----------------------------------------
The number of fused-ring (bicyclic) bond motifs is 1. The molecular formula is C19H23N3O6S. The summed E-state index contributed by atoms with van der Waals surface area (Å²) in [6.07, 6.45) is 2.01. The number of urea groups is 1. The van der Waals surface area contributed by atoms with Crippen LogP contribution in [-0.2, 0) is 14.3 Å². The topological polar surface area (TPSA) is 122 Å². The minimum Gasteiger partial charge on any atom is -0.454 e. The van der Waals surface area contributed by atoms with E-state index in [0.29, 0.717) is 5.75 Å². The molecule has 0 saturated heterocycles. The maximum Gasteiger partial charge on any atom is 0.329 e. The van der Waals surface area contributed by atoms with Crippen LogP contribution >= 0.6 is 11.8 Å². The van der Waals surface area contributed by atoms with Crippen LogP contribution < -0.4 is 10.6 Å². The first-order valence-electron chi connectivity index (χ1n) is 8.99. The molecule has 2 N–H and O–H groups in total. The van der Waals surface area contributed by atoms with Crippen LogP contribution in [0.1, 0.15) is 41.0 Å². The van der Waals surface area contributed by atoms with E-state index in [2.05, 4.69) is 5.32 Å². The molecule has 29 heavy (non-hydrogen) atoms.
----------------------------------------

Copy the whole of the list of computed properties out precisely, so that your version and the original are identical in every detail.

The number of fused-ring (bicyclic) bond motifs is 1. The molecular formula is C19H23N3O6S. The summed E-state index contributed by atoms with van der Waals surface area (Å²) in [6.07, 6.45) is 2.01. The number of urea groups is 1. The van der Waals surface area contributed by atoms with Crippen LogP contribution in [-0.2, 0) is 14.3 Å². The topological polar surface area (TPSA) is 122 Å². The minimum Gasteiger partial charge on any atom is -0.454 e. The van der Waals surface area contributed by atoms with E-state index in [0.29, 0.717) is 5.75 Å². The molecule has 0 saturated heterocycles. The maximum Gasteiger partial charge on any atom is 0.329 e. The van der Waals surface area contributed by atoms with Crippen LogP contribution >= 0.6 is 11.8 Å². The van der Waals surface area contributed by atoms with Crippen LogP contribution < -0.4 is 10.6 Å². The first-order valence-electron chi connectivity index (χ1n) is 8.99. The molecule has 2 N–H and O–H groups in total. The van der Waals surface area contributed by atoms with Crippen LogP contribution in [0.1, 0.15) is 41.0 Å². The van der Waals surface area contributed by atoms with E-state index in [2.05, 4.69) is 5.32 Å². The molecule has 29 heavy (non-hydrogen) atoms.